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11 of 20 Percentage of Students at the Proficient Level or A bove on KCCT For Middle School Grade Tests According to Standard Setting Method MethodorStatistic Subject Mean ReadingMathematicsScienceSocial Studies Arts &Humanities Practical Living/VocationalStudies Bookmark61.0%19.8%50.6%28.6%41.6%40.6%40.4%Jaeger-Mills 10.517.710.412.814.616.213.7 ContrastingGroups 22.725.923.722.823.930.925.0 MethodsMean 31.421.128.221.426.729.226.4 StandardError 26.354.2620.487.9913.7212.2914.18 Maximum61.025.950.628.641.640.641.4Minimum10.517.710.412.814.616.213.7Range50.58.240.215.827.024.427.7SynthesisStandard 51.025.227.328.335.935.333.8 Table 3 Percentage of Students at the Proficient Level or A bove on KCCT For High School Grade Tests According to Standard Setting Method MethodorStatistic Subject Mean ReadingMathematicsScienceSocial Studies Arts &Humanities Practical Living/VocationalStudies Bookmark27.1%10.9%19.0%22.5%21.0%47.8%30.7%Jaeger-Mills 12.010.92.614.411.017.511.4 ContrastingGroups 26.325.930.924.024.533.527.5 MethodsMean 21.815.917.520.318.832.921.2 StandardError 8.508.6614.215.167.0015.169.78 Maximum27.125.930.924.024.547.830.3Minimum12.010.92.614.411.017.511.4Range15.115.028.39.613.530.318.6SynthesisStandard 27.526.327.324.019.548.428.8Of course Kentucky did not use any of the three met hods to set the performance standards for operational use. Rather t he results of the three methods were used as input to the synthesis panels that provided the final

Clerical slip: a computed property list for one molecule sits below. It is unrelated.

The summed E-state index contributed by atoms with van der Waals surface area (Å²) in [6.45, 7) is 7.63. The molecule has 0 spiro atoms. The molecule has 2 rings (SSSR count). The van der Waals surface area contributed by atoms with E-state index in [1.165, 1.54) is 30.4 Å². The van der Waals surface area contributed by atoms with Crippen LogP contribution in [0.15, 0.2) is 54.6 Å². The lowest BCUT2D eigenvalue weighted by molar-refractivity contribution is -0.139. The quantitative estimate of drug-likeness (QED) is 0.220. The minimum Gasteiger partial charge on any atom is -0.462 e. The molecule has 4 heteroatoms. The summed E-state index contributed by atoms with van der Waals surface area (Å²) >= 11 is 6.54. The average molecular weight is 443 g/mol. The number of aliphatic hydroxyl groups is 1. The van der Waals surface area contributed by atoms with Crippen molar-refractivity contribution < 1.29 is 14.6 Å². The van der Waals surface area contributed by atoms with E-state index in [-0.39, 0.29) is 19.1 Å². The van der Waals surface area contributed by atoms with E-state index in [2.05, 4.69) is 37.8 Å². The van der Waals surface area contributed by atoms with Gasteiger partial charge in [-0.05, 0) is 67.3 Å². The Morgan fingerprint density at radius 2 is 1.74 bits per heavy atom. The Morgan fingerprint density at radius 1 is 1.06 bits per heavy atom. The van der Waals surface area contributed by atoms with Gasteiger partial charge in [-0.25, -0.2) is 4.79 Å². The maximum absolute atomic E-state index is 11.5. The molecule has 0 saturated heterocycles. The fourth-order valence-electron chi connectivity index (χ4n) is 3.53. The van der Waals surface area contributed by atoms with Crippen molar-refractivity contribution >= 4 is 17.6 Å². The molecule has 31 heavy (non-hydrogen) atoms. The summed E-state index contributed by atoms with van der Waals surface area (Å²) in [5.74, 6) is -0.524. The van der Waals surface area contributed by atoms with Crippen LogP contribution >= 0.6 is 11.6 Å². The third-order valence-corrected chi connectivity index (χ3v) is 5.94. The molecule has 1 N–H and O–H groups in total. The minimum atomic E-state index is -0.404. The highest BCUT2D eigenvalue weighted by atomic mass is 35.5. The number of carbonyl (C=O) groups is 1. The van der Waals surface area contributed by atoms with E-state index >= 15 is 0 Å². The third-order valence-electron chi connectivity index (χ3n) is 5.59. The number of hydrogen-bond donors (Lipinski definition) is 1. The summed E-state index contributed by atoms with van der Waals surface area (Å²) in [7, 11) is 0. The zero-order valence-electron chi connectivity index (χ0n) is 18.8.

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12 of 20 recommendations to the State Board of Education. He nce, it might be argued that the variability due to method is not relevant to judging the uncertainty of the final performance standards. Thus, a reasonable que stion is what is the degree of uncertainty for operational standards in Kentuck y or any other state? Results recently reported by Hoover (2003) are relevant to this question. Hoover compared of the percentage of students labeled prof icient or advanced according to three national test batteries and NAEP Hoover’s results show that performance standards that are finally adopted afte r much care and expense by national test publishers for their tests or by the National Assessment Governing Board for NAEP also have a great deal of uncertaint y. According to the three national tests the percentag e of grade 4 students who are proficient or above in reading is 24% according to one test publisher, 40% according to another publisher, and 55% according t o the third publisher. According to NAEP the figure is 31%. For grade 4 ma thematics, the corresponding four numbers are 15%, 34%, 44%, and 2 6% (Hoover, 2003, p. 11). Hoover’s comparisons also show that, whereas t here is apparently a substantial decline in the percentage of students w ho are proficient or above from grade 8 to 9 (33% vs. 11%) according to one pu blisher, there is no such decline according to the other two publishers. Whil e one publisher’s performance standards show a fairly steady decline in percentage of students who are proficient or advanced in mathematics from grades 1 through 12 (from 41% to 5%) another publisher’s performance standard s show that slightly more than twice as many students (27% vs. 12%) are profi cient or advanced at grade 12 than at grade 1.ConclusionThe variability in the percentage of students who a re labeled proficient or above due to the context in which the standards are set, the choice of judges, and the choice of method to set the standards is, in each i nstance, so large that the term proficient becomes meaningless. Insistence on standards-based reporting of achievement test results where such reporting se rves no essential purpose is more harmful than helpful. This is particularly tru e in the context of NCLB where schools, districts, and states are subject to subst antial sanctions based on the progress that is made against arbitrary performance standards that lack any semblance of comparability from state to state.Several years ago I (Linn, 1995) described four use s of performance standards: exhortation, exemplification of goals, accountabili ty, and the certification of student achievement. Performance standards and asso ciated cut scores are essential only for the fourth use. Although reporti ng results in terms of performance standards is often done to exhort teach ers and students to exert greater effort standard-based reporting is not esse ntial to that use. Nor are performance standards essential for the purpose of exemplifying goals. NCLB and a number of state accountability systems depend on the performance standards, but that would not have to be the case.One of the purposes of introducing performance stan dards is to provide a means of reporting results in a way that is more me aningful than a scale score. Certainly, reporting that a student performed at th e proficient level appears